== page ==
Giant Cell Arteritis

The hidden
sight-stealer

My general practitioner called me up and he said ‘I think it’s giant cell arteritis, you could go blind’. I’ve told doctors I can handle a lot of stuff but I can’t handle going blind.

This is the reality of giant cell arteritis - GCA - a ‘silent’ disease of the immune system that most people have never heard of, which can strike without warning and rob people of their sight in days.1

For decades, patients, doctors and scientists have been waging a war against this little-understood condition, which remains incurable. Its exact cause is still not yet known and because it triggers a host of non-specific symptoms – from severe headaches and scalp tenderness to jaw pain and visual problems – it is difficult to diagnose.1 If left untreated, GCA can lead to blindness, aortic aneurysm or stroke.1 When it is finally diagnosed, it is a medical emergency and patients are treated with high-dose steroids for a number of months to bring it under control and prevent sight loss.2

GCA at a glance

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GCA is a debilitating condition caused by inflammation of large and medium-sized arteries.1,2 The exact cause of GCA is unknown1

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GCA affects adults over 50 years old1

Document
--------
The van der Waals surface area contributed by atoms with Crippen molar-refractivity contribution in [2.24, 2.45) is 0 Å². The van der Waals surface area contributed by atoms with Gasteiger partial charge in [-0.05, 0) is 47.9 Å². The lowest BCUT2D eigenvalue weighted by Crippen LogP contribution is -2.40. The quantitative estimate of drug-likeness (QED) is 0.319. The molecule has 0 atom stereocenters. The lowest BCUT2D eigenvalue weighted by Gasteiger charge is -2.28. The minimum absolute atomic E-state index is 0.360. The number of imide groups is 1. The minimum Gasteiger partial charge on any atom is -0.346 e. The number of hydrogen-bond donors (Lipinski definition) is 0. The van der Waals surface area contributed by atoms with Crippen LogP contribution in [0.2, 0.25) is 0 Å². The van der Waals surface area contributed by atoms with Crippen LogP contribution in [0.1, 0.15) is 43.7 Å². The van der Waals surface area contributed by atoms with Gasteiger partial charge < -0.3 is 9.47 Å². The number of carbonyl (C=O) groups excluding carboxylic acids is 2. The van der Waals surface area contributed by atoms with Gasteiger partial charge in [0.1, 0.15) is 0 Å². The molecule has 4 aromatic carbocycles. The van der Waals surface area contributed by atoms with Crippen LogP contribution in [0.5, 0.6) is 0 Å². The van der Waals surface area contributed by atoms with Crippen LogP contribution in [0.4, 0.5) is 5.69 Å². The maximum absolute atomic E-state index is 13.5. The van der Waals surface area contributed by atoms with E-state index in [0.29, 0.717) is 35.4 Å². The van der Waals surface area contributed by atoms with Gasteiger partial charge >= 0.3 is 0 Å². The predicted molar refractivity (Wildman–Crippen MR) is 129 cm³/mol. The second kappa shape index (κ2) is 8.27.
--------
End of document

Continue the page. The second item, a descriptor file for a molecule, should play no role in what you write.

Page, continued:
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At least twice as many women are affected by GCA as men1

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There has been no new treatment for GCA in more than 50 years2

Despite the disease’s complexity, continuing research has substantially increased our overall understanding of the chronic and potentially life-threatening condition.3 Yet for almost 70 years, the only treatment option for GCA sufferers has been long-term steroids, which commonly cause severe side effects.2

It can be difficult to diagnose because there are lots of other competing illnesses that a doctor has to think about in order to tease out a diagnosis of GCA.
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Dr Neil Collinson Senior Clinical Development Scientist at Roche

There have been several attempts in the past to identify a new treatment option which could not only control the disease, but spare patients from the high doses of steroids. Unfortunately these have all failed, showing conflicting results or negative data.2

But the fight continues, as researchers discover more and more about GCA and its complex causes within the body.

References

  • 1. Bhat S, et al. Giant cell arteritis. Midlife and Beyond, GM. Rheumatology. 2010; 071-079.
  • 2. Ponte C, et al. Giant cell arteritis: Current treatment and management. World J Clin Cases, 2015; 3(6): 484-494.
  • 3. Hunder G. History of giant cell arteritis (GCA) polymyalgia rheumatic (PMR). Rheumatology. 2005; 44(suppl 3): iii1.